Emirates Lit Fest Ends Tomorrow
Regional and international coverage of Emirates Lit Fest has been subdued this year, in part—one assumes—because there’s so much else going on in the Arabic-writing world. Gulf publications continue to report steadily from the festival, although mostly about the festival’s non-Arabic-writing guests.
Emirates 24|7: Mohammed visits Emirates Airline Festival of Literature (for a picture of Sheikh Mohamed with a wild-haired Wole Soyinka)
Gulf News has a video clip of Sheikh Mohammad at the Lit Fest: Literary events bridge cultures, says Mohammad
Gulf News: Soyinka, Palin celebrate written word
The National: Author charts manifesto for compassionate life (British author Karen Armstrong)
There’s also interesting commentary over at Publishing Perspectives: Can Book Fairs and Cultural Institutions Change International Perceptions?
But to get a full sense of the breadth of events, follow the Twitter hashtag #dxblit.
Still to come are sessions from Beirut39 laureate Mohammad Hassan Alwan and Emirati short-story writer Maryam al-Saedi; Haifa Bitar and Salimah Saleh will speak about “Women Writing from the Arab World,” and you can “meet four authors shortlisted for the International Prize for Arabic Fiction.”
Jeddah bookstore packed with revolutionary readers?
The Washington Post reports that “Signs of dissent becoming more visible among Saudi Arabian youths.” Their evidence? More interest in books:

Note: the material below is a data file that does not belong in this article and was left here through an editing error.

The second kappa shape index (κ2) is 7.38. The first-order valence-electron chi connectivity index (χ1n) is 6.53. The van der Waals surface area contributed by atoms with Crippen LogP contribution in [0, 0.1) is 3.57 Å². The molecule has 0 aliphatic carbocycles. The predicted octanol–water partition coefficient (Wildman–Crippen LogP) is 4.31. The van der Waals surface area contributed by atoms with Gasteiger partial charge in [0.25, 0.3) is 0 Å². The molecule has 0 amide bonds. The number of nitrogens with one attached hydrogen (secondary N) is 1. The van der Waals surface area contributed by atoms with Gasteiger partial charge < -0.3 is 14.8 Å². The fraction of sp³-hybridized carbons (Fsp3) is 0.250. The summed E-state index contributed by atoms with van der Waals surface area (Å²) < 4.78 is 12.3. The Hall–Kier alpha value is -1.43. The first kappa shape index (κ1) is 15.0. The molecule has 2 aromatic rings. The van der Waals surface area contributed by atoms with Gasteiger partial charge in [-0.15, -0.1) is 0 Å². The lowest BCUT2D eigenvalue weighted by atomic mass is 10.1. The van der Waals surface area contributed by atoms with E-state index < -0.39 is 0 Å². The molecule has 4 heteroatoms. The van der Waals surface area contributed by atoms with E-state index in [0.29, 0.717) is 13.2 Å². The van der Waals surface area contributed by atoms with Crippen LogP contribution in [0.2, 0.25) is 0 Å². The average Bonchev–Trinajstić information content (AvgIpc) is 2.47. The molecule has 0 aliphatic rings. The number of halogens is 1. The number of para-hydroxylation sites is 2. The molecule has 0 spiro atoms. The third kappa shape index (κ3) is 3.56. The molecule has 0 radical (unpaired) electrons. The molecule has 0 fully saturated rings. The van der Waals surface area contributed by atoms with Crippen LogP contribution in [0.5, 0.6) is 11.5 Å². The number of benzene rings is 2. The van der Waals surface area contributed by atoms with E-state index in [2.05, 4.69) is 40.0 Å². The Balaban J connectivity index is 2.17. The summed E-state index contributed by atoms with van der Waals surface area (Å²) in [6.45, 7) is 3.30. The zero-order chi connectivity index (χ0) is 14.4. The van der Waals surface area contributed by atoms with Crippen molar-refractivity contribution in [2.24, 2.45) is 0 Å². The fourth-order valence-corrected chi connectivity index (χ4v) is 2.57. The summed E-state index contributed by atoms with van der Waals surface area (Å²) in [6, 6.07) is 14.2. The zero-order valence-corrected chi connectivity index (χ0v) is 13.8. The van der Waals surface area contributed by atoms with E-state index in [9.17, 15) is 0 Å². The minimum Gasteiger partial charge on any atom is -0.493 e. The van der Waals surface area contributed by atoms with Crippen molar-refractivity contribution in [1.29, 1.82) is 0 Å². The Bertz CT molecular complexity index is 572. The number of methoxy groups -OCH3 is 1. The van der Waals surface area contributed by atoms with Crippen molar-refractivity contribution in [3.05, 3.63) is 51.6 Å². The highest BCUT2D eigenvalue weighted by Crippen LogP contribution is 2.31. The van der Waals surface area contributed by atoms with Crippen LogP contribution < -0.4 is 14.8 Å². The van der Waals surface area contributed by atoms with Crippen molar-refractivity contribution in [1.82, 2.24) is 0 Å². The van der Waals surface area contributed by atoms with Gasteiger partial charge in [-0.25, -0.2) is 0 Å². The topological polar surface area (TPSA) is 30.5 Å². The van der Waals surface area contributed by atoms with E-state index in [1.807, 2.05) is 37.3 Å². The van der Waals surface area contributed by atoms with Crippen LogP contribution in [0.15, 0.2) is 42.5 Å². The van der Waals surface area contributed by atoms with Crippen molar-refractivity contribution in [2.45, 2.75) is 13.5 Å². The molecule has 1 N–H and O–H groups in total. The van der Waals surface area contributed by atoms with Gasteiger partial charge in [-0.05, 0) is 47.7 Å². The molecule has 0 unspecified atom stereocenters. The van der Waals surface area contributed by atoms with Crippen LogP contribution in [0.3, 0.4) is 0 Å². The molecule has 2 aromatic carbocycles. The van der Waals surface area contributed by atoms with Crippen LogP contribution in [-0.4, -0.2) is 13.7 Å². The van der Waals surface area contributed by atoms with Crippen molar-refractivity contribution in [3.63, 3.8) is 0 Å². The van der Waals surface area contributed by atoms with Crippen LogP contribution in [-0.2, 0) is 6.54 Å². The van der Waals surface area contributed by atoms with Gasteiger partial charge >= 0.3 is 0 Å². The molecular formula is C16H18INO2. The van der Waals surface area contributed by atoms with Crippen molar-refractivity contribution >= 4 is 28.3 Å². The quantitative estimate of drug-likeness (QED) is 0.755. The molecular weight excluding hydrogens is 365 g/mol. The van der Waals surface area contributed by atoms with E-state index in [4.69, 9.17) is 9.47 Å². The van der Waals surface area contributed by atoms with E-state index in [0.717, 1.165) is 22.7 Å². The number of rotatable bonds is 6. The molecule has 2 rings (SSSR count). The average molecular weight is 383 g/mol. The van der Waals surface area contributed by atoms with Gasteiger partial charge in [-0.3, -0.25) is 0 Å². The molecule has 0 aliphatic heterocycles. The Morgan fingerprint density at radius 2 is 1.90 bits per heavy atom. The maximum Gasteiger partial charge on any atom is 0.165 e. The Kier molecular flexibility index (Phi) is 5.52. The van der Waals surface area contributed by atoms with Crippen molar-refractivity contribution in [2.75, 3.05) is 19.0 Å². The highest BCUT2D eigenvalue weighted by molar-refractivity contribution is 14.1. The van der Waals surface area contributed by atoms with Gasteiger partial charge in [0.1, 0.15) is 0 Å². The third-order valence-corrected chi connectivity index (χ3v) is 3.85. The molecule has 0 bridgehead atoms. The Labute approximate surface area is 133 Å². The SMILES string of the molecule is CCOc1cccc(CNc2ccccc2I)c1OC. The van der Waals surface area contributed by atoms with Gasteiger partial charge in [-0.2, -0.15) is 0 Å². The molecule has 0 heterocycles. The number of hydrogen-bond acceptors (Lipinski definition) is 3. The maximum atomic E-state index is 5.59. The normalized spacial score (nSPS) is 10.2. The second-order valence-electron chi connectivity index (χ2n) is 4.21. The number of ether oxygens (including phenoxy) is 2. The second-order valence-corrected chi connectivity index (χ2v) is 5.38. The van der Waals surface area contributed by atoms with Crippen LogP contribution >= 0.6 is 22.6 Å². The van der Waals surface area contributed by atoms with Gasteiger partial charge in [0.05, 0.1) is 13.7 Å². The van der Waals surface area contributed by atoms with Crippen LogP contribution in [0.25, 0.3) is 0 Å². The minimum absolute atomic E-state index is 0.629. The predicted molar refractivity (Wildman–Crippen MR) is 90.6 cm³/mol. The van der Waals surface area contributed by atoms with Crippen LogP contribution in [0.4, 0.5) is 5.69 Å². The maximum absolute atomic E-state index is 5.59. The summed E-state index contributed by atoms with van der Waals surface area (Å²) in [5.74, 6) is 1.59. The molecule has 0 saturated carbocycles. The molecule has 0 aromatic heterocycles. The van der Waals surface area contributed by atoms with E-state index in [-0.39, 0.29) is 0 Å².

It is 9 p.m. on a Monday, and the Jasur bookstore cafe in Jiddah’s chic Hamra district is hopping. Upstairs, Saudi men and women pack a poetry reading, while downstairs a book club discusses Malcolm Gladwell’s bestseller, “Blink.” Nearby, a team of young comic writers is hashing out the latest in a series of YouTube episodes that satirize Saudi politics and society.
However, comedian Omar Hussein—who does part-time stand-up—notes that, “We don’t cross any red lines.”
Ibrahim al-Koni: ‘The idea of writing about these events has befallen me like a disease’
Pre-eminent author Ibrahim Al-Koni spoke with Qantara about revolutionary uprisings in Tunisia, Egypt, and his native Libya. When asked, “Is Mohammed Bouazizi an Arab hero?” al-Koni said:
I would like to describe this man as a saint. The entire Arab world should be grateful to him. He is the Christ of our time, he has borne his cross and sacrificed his life. A symbol of hope. The earthquakes currently churning things up throughout the Arab world were triggered by him. If I write about him, then at the same time I write about everything that he has set in motion. That is literature, it describes the world in an indirect, metaphorical way. The idea of writing about these events has befallen me like a disease. That’s extremely fruitful for a writer, a deep, titanic inspiration.
No Arabic books in translation…
…on this year’s Independent Foreign Fiction Prize longlist. Although I suppose I shouldn’t allow these sorts of literary awards to get my goat. Anyhow, in better news:
Graphic novel updates
In Cairo, the first comic-book-focused store opened in Heliopolis mid-February. It’s called: Kryptonite.
And in Lebanon, Samandal Comics announced that مربى و لبن, by Lena Merhej, is now available from Dar Onboz.